Our aim was to summarise current published evidence about the prognosis of various techniques of craniofacial distraction osteogenesis, particularly its indications, protocols, and complications. Published papers were acquired from online sources using the keywords "distraction osteogenesis", "Le Fort III", "monobloc", and "syndromic craniosynostosis" in combination with other keywords, such as "craniofacial deformity" and "midface". The search was confined to publications in English, and we followed the guidelines of the PRISMA statement. We found that deformity of the skull resulted mainly from Crouzon syndrome. Recently craniofacial distraction has been achieved by monobloc distraction osteogenesis using an external distraction device during childhood, while Le Fort III distraction osteogenesis was used in maturity. Craniofacial distraction was indicated primarily to correct increased intracranial pressure, exorbitism, and obstructive sleep apnoea in childhood, while midface hypoplasia was the main indication in maturity. Overall the most commonly reported complications were minor inflammatory reactions around the pins, and anticlockwise rotation when using external distraction systems. The mean amount of bony advancement was 12.3mm for an external device, 18.6mm for an internal device and 18.7mm when both external and internal devices were used. Treatment by craniofacial distraction must be validated by long-term studies as there adequate data are lacking, particularly about structural relapse and the assessment of function.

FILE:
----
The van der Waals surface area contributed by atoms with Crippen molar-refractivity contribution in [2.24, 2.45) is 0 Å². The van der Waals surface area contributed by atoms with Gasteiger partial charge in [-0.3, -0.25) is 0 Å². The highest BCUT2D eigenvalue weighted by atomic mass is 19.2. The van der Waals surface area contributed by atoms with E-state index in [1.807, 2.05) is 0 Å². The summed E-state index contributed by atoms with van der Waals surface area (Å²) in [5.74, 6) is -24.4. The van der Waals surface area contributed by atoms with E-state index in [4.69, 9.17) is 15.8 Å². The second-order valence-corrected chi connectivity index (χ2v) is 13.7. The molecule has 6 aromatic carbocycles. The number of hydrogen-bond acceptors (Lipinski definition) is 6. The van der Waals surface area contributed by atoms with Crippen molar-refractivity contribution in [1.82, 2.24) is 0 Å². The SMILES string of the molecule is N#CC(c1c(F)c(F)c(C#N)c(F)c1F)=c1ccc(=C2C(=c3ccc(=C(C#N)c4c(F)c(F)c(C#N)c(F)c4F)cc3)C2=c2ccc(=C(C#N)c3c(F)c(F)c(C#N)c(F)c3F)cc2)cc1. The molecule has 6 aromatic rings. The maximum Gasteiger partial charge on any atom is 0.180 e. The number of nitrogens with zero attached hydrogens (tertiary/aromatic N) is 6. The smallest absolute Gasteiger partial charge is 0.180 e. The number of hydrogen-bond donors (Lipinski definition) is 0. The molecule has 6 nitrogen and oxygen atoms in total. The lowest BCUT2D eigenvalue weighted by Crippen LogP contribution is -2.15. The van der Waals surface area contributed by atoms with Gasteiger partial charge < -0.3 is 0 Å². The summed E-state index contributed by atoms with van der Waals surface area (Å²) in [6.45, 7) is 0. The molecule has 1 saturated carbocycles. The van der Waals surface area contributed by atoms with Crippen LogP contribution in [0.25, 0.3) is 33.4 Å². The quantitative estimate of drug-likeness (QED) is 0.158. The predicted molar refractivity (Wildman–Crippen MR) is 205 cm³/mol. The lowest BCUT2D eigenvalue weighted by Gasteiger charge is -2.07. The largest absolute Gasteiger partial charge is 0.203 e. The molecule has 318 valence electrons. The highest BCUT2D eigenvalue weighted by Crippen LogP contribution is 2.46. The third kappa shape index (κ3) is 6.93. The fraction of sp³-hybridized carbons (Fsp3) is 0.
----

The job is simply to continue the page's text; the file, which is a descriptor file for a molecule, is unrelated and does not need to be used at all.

Keywords: Syndromic craniosynostosis; distraction devices; distraction osteogenesis; midface; treatment strategies.
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